Origami, the Japanese art of folding paper into interesting shapes, is without a doubt a very delicate process. Not only you need to have the foresight for the specific shape you want to make, but you also have to be careful enough not to rip the delicate paper you’re working on.
While most of us can barely make a simple paper airplane or origami swan, artist Juho Könkkölä has taken the art form to a whole new level by folding a 20 cm tall samurai out of a single piece of paper:
The paper he uses for this particular piece is CMC-treated Wenzhou paper – a super thin rice paper praised for its firmness and strong resistance to aging. Juho takes a 68 cm x 68 cm SINGLE piece of this thin paper and works wonders only a man with tons of patience can achieve.
Before starting the folding process, Juho has to first precrease the paper. This allows him to set up the folds he will be making without the aid of a marker and makes the paper easier to collapse. Without this initial process, the paper could easily tear while working on his origami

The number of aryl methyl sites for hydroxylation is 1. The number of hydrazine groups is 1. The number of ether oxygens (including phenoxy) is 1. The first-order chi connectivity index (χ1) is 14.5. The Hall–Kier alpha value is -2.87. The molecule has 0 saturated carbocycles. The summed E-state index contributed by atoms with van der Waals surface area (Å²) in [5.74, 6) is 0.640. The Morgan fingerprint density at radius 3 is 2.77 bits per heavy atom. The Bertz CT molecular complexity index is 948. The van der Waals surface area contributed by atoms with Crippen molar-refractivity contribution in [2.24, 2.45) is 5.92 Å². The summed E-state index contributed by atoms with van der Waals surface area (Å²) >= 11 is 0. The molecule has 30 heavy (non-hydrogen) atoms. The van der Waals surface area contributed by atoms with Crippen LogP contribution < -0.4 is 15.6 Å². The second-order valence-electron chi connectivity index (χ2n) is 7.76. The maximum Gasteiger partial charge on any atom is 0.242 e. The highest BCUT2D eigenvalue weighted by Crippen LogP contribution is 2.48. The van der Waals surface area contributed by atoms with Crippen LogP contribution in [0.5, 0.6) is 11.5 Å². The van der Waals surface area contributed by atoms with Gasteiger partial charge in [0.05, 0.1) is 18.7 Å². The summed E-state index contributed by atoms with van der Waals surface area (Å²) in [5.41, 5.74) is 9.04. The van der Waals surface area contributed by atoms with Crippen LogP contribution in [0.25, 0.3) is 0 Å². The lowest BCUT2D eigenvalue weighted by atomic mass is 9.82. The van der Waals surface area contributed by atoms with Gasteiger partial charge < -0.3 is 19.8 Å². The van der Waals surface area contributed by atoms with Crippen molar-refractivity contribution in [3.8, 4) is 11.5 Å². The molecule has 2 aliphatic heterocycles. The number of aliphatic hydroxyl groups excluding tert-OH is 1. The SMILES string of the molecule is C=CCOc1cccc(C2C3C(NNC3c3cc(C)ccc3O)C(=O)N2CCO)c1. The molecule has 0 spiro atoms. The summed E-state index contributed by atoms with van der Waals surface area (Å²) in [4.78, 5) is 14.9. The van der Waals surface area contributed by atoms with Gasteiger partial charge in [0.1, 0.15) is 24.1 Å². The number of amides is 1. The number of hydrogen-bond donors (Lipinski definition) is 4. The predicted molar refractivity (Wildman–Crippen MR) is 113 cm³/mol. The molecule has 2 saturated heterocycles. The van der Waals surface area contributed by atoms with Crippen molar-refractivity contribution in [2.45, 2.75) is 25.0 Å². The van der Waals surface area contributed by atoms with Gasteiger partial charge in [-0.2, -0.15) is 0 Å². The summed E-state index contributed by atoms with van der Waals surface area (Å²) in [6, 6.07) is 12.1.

Once the creases are set up, he can now begin the process of folding the paper. We can’t see it, but Juho already has a plan of attack set up. He works on different sections of the paper to create the individual parts of the samurai and uses metal clips to keep the main features in place.
As a rough outline of a samurai begins to emerge, Juho starts folding these individual parts together. He then starts folding in the finer details, such as the fingers, face, and – of course – the individual plates of the samurai’s armor.
To help keep the folds in place, Juho applies some liquid adhesive to the paper before drying it out with a blow dryer. He also uses a small wooden toothpick to help with the finest, tiniest folds to round out the final samurai design.
The video may have been only 5 minutes, but it took Juho 50 hours to fold this wonderful origami samurai from a single square piece of Wenzhou paper. As you can see, not once did he cut the paper into workable parts nor did he add to it. The amount of dedication he has spent on this single piece of paper can only be outmatched by the time he has spent on it.